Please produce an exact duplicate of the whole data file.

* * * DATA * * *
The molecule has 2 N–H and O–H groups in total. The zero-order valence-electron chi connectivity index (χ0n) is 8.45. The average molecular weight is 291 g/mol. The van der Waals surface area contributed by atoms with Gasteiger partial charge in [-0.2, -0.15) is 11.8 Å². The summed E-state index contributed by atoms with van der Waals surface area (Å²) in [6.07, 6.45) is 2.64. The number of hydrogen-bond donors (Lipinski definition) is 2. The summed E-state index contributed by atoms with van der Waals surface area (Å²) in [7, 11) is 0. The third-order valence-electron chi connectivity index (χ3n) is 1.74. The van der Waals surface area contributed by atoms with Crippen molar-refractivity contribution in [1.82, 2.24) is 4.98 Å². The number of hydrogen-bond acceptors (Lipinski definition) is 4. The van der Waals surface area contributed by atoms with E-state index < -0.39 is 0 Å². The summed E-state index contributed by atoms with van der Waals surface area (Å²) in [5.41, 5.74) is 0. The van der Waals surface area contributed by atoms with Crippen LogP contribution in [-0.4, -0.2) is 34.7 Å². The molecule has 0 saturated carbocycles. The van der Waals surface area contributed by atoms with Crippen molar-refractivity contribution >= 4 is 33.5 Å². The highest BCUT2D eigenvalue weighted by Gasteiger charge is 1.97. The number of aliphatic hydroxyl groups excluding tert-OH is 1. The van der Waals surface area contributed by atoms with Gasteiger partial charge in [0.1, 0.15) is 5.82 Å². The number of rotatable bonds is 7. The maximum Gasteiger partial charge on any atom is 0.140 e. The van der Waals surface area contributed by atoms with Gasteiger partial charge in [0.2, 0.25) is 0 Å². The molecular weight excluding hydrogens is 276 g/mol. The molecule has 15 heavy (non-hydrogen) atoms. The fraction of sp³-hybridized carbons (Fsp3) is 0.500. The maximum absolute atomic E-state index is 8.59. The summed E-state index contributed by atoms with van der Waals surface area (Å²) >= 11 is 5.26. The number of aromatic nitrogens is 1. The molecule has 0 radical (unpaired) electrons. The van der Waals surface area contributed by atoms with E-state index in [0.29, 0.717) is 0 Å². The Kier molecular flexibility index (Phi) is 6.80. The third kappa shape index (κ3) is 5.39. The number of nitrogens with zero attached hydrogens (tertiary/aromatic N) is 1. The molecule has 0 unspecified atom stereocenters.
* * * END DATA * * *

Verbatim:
The molecule has 2 N–H and O–H groups in total. The zero-order valence-electron chi connectivity index (χ0n) is 8.45. The average molecular weight is 291 g/mol. The van der Waals surface area contributed by atoms with Gasteiger partial charge in [-0.2, -0.15) is 11.8 Å². The summed E-state index contributed by atoms with van der Waals surface area (Å²) in [6.07, 6.45) is 2.64. The number of hydrogen-bond donors (Lipinski definition) is 2. The summed E-state index contributed by atoms with van der Waals surface area (Å²) in [7, 11) is 0. The third-order valence-electron chi connectivity index (χ3n) is 1.74. The van der Waals surface area contributed by atoms with Crippen molar-refractivity contribution in [1.82, 2.24) is 4.98 Å². The number of hydrogen-bond acceptors (Lipinski definition) is 4. The van der Waals surface area contributed by atoms with E-state index < -0.39 is 0 Å². The summed E-state index contributed by atoms with van der Waals surface area (Å²) in [5.41, 5.74) is 0. The van der Waals surface area contributed by atoms with Crippen LogP contribution in [-0.4, -0.2) is 34.7 Å². The molecule has 0 saturated carbocycles. The van der Waals surface area contributed by atoms with Crippen molar-refractivity contribution >= 4 is 33.5 Å². The highest BCUT2D eigenvalue weighted by Gasteiger charge is 1.97. The number of aliphatic hydroxyl groups excluding tert-OH is 1. The van der Waals surface area contributed by atoms with Gasteiger partial charge in [0.1, 0.15) is 5.82 Å². The number of rotatable bonds is 7. The maximum Gasteiger partial charge on any atom is 0.140 e. The van der Waals surface area contributed by atoms with Gasteiger partial charge in [0.2, 0.25) is 0 Å². The molecular weight excluding hydrogens is 276 g/mol. The molecule has 15 heavy (non-hydrogen) atoms. The fraction of sp³-hybridized carbons (Fsp3) is 0.500. The maximum absolute atomic E-state index is 8.59. The summed E-state index contributed by atoms with van der Waals surface area (Å²) >= 11 is 5.26. The number of aromatic nitrogens is 1. The molecule has 0 radical (unpaired) electrons. The van der Waals surface area contributed by atoms with E-state index in [0.29, 0.717) is 0 Å². The Kier molecular flexibility index (Phi) is 6.80. The third kappa shape index (κ3) is 5.39. The number of nitrogens with zero attached hydrogens (tertiary/aromatic N) is 1. The molecule has 0 unspecified atom stereocenters.